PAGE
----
Political Party/527

Michigan Action

Website:

detroitaction.org/

Location:

Detroit, MI

Type:

Left-of-Center Super PAC

Formation:

2020

Treasurer:

Brett T. McRae

Michigan Action is a now-defunct Political Action Committee (PAC) that was formed in August 2020 as part of the Detroit Action group of activist entities. During its short existence, it raised over $1 million to oppose then-President Donald Trump’s re-election campaign and to support Democratic candidates in Michigan and Georgia. The Detroit Action website has a link to a page to donate to Michigan Action and states that the organization is Detroit Action’s Super PAC, but the link states Michigan Action is no longer accepting contributions. [1] [2] [3]

Background

Michigan Action was founded in August 2020 as an arm of the Detroit Action group of organizations. It was active in the 2020 election cycle and in the beginning of 2021, before it ceased operations in May 2021. [4] [5]

Funding

In 2020, the year it came into existence, Michigan Action received $1,013,132 in contributions. The largest donor was Tides Advocacy, the fiscal sponsor of its sister-organization, Detroit Action. It contributed $150,000. Other large donors included John Hunting, the notable Michigan philanthropist and founder of the now-defunct Dyer-Ives Foundation who has supported left-of-center groups. In 2020 he contributed $170,000. Other contributors included the For Our Future PAC, Popular Democracy PAC, and the MVP Justice Fund. [6] [7]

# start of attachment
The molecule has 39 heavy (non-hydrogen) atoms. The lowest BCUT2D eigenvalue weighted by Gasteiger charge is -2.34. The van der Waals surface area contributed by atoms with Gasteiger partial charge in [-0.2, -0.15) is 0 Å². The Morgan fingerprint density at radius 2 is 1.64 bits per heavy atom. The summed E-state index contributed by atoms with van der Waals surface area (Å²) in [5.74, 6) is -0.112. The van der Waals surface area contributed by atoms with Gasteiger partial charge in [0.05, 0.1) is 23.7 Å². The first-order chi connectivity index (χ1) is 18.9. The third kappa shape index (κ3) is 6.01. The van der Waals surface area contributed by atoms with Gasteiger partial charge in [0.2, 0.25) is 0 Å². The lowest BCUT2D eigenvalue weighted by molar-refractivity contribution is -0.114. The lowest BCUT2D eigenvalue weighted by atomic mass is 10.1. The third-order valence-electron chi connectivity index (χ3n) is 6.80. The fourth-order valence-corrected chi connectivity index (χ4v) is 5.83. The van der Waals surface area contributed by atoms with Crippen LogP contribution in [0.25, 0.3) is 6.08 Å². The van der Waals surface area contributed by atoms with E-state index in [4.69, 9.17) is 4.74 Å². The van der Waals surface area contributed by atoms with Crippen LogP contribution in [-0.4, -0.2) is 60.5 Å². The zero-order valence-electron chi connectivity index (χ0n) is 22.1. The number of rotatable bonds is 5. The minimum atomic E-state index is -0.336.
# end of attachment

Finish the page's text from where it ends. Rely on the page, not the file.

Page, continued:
The organization had $470,514 in 2020. This spending was entirely directed in advocacy efforts against Republicans, specifically then-President Donald Trump, and in favor of various Democratic candidates. Nearly $200,000 was spent on web ads, with over $18,000 going toward media production. It reported spending $183,388 on campaign mailings, and another $105,787 on various campaign events and activities. [8] [9]

The largest recipient of this expenditure was NP Consulting, which received $402,490. The second largest recipient was Base Builder LLC, which received $74,914. [10]

In 2021, the PAC ceased operation and transferred its remaining assets, totaling $453,335, to the Michigan Action Nonfederal Account. [11]

Candidate Support and Opposition

During the 2020 election cycle, Michigan PAC spent $103,993 advocating against then-President Donald Trump in the presidential election and $30,138 in favor of Democratic candidate Joe Biden. The group spent $24,997 supporting the re-election campaign of U.S. Senator Gary Peters (D-MI) and $19,284 supporting Rep. Rashida Tlaib (D-MI) in her House race. Less than $1,000 each was spent on Michigan Democrat House candidates Haley Stevens and Jon Hoadly. [12]

In addition to Michigan races, the PAC was also involved in the Georgia U.S. Senate runoffs, spending $38,858 each in favor of Democratic candidates Jon Ossoff and Raphael Warnock. [13]

Leadership

Brett T. McRae was listed as the PAC’s treasurer. He is the proprietor of the Campaign Finance Services firm, which serves a variety of political organizations to navigate campaign finance laws. He previously worked as counsel at the Senate Democratic Caucus from 1990 to 2002, and prior to that as counsel for the House Judiciary Committee. [14]